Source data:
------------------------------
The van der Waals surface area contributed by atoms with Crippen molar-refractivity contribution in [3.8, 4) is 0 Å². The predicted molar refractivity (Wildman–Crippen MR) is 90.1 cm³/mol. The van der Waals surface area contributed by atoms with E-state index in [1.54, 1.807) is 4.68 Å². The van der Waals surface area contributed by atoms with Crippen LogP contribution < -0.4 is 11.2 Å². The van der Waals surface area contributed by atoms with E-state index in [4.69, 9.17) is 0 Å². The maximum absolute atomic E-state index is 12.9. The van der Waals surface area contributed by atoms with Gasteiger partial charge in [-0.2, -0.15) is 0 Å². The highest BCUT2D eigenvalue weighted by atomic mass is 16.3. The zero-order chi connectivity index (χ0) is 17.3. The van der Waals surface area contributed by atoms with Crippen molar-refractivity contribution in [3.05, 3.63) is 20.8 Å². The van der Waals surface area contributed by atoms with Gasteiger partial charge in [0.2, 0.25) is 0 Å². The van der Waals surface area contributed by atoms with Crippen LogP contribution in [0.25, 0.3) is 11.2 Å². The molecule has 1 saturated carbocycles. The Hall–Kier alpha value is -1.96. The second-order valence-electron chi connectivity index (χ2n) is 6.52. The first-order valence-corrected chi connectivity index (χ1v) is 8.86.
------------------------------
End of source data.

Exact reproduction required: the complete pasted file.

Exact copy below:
The van der Waals surface area contributed by atoms with Crippen molar-refractivity contribution in [3.8, 4) is 0 Å². The predicted molar refractivity (Wildman–Crippen MR) is 90.1 cm³/mol. The van der Waals surface area contributed by atoms with E-state index in [1.54, 1.807) is 4.68 Å². The van der Waals surface area contributed by atoms with Crippen LogP contribution < -0.4 is 11.2 Å². The van der Waals surface area contributed by atoms with E-state index in [4.69, 9.17) is 0 Å². The maximum absolute atomic E-state index is 12.9. The van der Waals surface area contributed by atoms with Gasteiger partial charge in [-0.2, -0.15) is 0 Å². The highest BCUT2D eigenvalue weighted by atomic mass is 16.3. The zero-order chi connectivity index (χ0) is 17.3. The van der Waals surface area contributed by atoms with Crippen molar-refractivity contribution in [3.05, 3.63) is 20.8 Å². The van der Waals surface area contributed by atoms with Gasteiger partial charge in [0.2, 0.25) is 0 Å². The van der Waals surface area contributed by atoms with Crippen LogP contribution in [0.25, 0.3) is 11.2 Å². The molecule has 1 saturated carbocycles. The Hall–Kier alpha value is -1.96. The second-order valence-electron chi connectivity index (χ2n) is 6.52. The first-order valence-corrected chi connectivity index (χ1v) is 8.86.